by Richard Barlupi

Almond Trees In Orchard   Surrounded by almond orchards this charming university town is home to historic bungalows, Spanish-colonial campus buildings and leafy tree-lined streets. The college scene isn’t where you’ll find the heart of this city. The action here is downtown, a vibrant and welcoming six-block area between Main and Broadway Streets.  Spend a summer day exploring the town, packed with retail, museums, fine dining, and chic bars.   If you haven’t visited Chico lately, it’s high time to drive the short distance down Highway 32 and revisit with a fresh perspective.  Having lived in Chico for seven years, I know some of the best-kept secrets (sans any national chains) in historic downtown Chico.

Shopping: Chico’s historic downtown boasts many independently owned boutiques located in spectacular restored buildings.  Admire the gorgeous tablescapes and kitchen cookware at Zucchini & Vine (2nd & Main St.). Made in Chico (127 W. 3rd St.) celebrates 27 years of supporting local farmers, artists & entrepreneurs with tastings, guest exhibits, music and refreshments.  Book lovers will want to browse The Book Store (118 Main St.) jam-packed with used titles on every subject.  Shop for quality western apparel, hats, jewelry, gifts, tack and over 5,000 varieties of boots at Diamond W Western Wear (181 E. 2nd St.).  If you need a one of a kind gift, the Tom Follery specialty shop (3rd St. between Main & Broadway) will have it waiting for you.  In addition to the many businesses to visit, downtown offers ongoing events year-round.  Keep your eyes open for the printed Downtown Chico Directory available in most stores.

Exploring: The National Yo-Yo Museum is at the back of Bird in Hand Toy and Gifts (320 Broadway), and home to the world’s largest yo-yo, weighing 256 pounds. Try walking the dog with that! The Museum features the largest public display of yo-yos from the earliest commercial production in the 1920s to the current performance designed models used by top competitors. The Chico Museum (141 Salem St.) is located in the beautiful Arts and Crafts Carnegie Library building. The history of Chico is featured as a permanent exhibition.   The Stansbury House (307 W. 5th St.), listed on the National Register of Historic Places is one of the best preserved Victorian-era homes in Chico and offers guided tours.  The newly renovated City Plaza Park is a popular draw in the heart of Downtown Chico, between Main & Broadway at 4th & 5th Streets.  Relax and watch the world go by while playing a game of checkers or chess on one of their inlaid game board tables.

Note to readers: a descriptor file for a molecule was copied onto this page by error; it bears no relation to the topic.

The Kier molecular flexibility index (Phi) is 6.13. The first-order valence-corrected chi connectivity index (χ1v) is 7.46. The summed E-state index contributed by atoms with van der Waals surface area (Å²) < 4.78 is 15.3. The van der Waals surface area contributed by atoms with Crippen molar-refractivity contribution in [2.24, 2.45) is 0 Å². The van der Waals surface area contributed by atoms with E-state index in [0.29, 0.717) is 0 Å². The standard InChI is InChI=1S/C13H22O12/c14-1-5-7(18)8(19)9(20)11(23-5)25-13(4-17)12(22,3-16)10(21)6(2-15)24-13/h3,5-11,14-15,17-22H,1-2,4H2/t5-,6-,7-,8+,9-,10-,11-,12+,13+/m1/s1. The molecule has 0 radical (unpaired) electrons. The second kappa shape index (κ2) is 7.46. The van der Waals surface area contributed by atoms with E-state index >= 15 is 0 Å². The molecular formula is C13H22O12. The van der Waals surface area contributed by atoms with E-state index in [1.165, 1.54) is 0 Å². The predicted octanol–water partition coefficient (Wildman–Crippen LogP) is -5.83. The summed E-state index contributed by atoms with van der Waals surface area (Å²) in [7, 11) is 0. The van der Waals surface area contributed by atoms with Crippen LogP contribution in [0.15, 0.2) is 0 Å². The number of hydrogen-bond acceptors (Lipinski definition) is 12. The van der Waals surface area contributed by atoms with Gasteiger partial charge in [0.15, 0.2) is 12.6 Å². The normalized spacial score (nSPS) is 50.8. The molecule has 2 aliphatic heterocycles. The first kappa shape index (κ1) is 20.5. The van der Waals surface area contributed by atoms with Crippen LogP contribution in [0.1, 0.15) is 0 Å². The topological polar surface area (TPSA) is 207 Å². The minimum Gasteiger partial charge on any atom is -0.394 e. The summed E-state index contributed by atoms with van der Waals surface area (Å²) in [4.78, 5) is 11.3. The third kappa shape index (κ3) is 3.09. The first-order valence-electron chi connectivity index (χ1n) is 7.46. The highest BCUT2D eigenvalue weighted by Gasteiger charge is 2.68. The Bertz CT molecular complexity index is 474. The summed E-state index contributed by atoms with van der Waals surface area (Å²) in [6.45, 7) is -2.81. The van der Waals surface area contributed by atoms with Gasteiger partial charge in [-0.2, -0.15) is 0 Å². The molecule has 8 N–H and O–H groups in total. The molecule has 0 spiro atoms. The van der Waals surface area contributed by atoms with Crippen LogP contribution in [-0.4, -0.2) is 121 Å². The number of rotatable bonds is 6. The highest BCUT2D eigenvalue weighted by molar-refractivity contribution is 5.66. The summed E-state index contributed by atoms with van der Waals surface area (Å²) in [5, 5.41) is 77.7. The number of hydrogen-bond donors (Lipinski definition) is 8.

Eating: Start the day at Mom’s Restaurant (209 Salem St.) known for its enormous servings and applauded by the locals as one of the town’s best places for breakfast. Health food meets fast food at Plutos (201 Main St.), one of many unique eateries and cafes. The world famous Madison Bear Garden (corner of 2nd & Salem), adjacent to the CSU Chico campus has been serving up great food and fun since 1977. Explore the amazing collection of memorabilia, have an ice-cold locally brewed Sierra Nevada beer with the legendary, mouth-watering Bear Burger.  Either at the Taco Bar, the Long Bar, in the dining room, or out on the sidewalk patio, Tres Hombres (1st & Broadway) offers unique Mexican cuisine with flavors from all over Latin America.  My favored restaurant is Caffè Malvina (234 3rd St.), a little hole in the wall serving excellent Italian dishes.  Over the years, Italian restaurants come and go in downtown Chico; however, since 1977 owner and chef   Salvatore Corona has been serving up a true taste of Italy.  My favorite is their lasagna, the best you’ll ever have, even your own.

Drinking: Chico State’s reputation as a party school has softened, but the town is far from dry. If you wish to sip in style where the students do not hang out, try Monks Bistro Wine Lounge (128 W. 2nd St.) or Christian Michaels Ristorante (192 E. 3rd St.), where the locals celebrate special occasions at their full bar and elegant lounge.

Treats: The Upper Crust Bakery & Eatery (130 Main St.) fires up their ovens early each morning offering customers warm delicious pastries, sweet scones and coffeecake to complement a morning cup of java.  Pick up a cookie or brownie for later while relaxing at the City Plaza Park.   If you’re like me, it would not be summer without some old-fashioned, rich, and creamy ice cream.  Shuberts (7th & Main St.), Chico’s oldest ice cream and candy store, has been making their own on the premises since 1938.
To market:  Every Saturday since 1980, rain or shine from 7:30am–1:00p.m. the Chico Certified Farmers’ Market (2nd & Wall St.) creates exceptional opportunities where farmers and vendors from all over Butte County come to sell directly to the consumer.  This open-air market is filled with families, college kids and hippies enjoying an old-fashioned sense of community.

Make it a weekend:  Enter Diamond Alley through gorgeous mosaic-pillared arches at 3rd Street and make your way to the Hotel Diamond, Chico’s only downtown full-service 43 room hotel.  Boarded up for almost 20 years, the hotel was given a lavish multimillion-dollar restoration a few years ago by a local businessman, hoping to bring back the city’s early 20th-century vitality.  The elegant foyer, custom woodwork, and etched glass reflect the historic charm of the original hotel.  Johnnie’s Restaurant, located in the Hotel Diamond, serves up terrific food and includes a full bar in a casual relaxing atmosphere.    220 W. Fourth St., or 866/993-3100. HYPERLINK “,20633,1169039,00.html”